A star expanded outside the main viewing port of the Macragge's Honour, hiding their image of the Thousand Sons fleet. The plan had gone smoother than expected.
"Commence mark," Guilliman said, not missing a single second, as his fleet already formed up into a three-pronged trident, a favorite tactic he had used to great effect on many starlit battlefields. The elements of the fleet which had not been outright destroyed by the corona of pure annihilation would surely be reeling, confused and without leadership.
Magnus' ship would have probably endured, for it was simply too big to be killed by such a way. However, it would have been severely damaged in the blast. This was the time to press their advantage. They would have to rip through the fleet swiftly, and charge back into the Warp, dangerous as it could be.
Already the first ships of the speartips fired their salvoes, tech-priests running simulations of the expected locations of the enemy ships based on their pattern of movement and position earlier, as well as their proximity to the blast. Enormous autocannons spat out building-sized projectiles, lances zapped forwards with lasers thicker than entire Titans, plasma projectiles like frozen nuclear mushroom clouds careened through the expanse of space between the two fleets.
A mere few seconds had passed after this act, and they could still not see through the veil left behind by the last dying vestiges of the Roaring Dragon's detonation. So they charged into a veil of smoke with confidence, which would end up being their untimely downfall.
When the fires and dust cleared, dissipating away into space, a vibrant shimmer of pinkish-red energy hung in the air, occasional sparks bursting out of it that eclipsed some of the smaller vessels of the fleet in size. The sight before them shocked each person aboard every vessel who could see it, and even Kronos himself felt his jaw going slack at the sight.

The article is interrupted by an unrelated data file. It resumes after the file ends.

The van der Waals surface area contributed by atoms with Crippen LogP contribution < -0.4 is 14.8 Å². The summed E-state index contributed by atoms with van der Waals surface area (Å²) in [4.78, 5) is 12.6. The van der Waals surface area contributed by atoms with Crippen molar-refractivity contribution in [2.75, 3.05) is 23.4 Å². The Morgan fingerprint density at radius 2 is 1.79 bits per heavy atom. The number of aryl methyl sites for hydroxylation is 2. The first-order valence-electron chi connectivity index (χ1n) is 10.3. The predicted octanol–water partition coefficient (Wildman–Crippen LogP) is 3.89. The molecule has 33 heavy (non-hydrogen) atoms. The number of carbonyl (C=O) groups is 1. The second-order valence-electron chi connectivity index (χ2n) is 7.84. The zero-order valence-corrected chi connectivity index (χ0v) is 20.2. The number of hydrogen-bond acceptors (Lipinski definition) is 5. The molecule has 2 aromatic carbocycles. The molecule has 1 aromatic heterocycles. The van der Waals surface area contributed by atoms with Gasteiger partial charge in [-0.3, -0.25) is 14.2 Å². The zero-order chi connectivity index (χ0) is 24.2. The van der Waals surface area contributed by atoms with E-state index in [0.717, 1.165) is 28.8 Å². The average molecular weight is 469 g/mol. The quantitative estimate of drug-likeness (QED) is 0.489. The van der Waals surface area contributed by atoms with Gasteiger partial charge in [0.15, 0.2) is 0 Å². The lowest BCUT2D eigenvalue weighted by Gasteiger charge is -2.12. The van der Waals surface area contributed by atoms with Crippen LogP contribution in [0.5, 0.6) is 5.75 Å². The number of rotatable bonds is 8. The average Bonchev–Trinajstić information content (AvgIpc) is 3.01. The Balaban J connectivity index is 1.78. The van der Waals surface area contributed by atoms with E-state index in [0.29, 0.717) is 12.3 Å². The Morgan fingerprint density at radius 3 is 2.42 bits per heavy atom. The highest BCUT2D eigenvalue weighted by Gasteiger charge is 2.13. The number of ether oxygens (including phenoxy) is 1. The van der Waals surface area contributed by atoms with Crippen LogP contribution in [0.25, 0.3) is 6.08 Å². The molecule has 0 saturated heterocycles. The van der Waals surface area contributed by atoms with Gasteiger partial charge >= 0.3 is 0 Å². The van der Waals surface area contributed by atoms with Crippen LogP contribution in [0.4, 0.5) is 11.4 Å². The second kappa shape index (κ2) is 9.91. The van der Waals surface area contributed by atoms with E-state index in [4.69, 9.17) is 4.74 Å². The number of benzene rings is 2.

It was a barrier that dwarfed anything he had ever seen before. If he had to make a comparison, only the fabled Phalanx had made a greater impression on him based on sheer scope of it's construction. But where the Phalanx was impressive in it's material presence, this shimmering energy field was a testament to a barely understood force, a mystic aura draping itself over the eyes of anyone who gazed upon it.
Behind it, for it was slightly transparent, Magnus' fleet could be seen, entirely unscathed. As seconds dragged on uncomfortably into minutes, which really felt like hours, the shots first launched at the commencing of the mark impacted against the barrier, and did absolutely nothing to it.
Kronos could see that Guilliman himself was taken aback at the sheer display of power before them. And worse still, he knew that Guilliman had recognized who was doing it. Kronos could tell, for he could probe outward into the depths of space and feel the crushing weight of the psychic beacon that was the Master of the XV Legion. How the Primarch beside him knew however, Kronos did not know.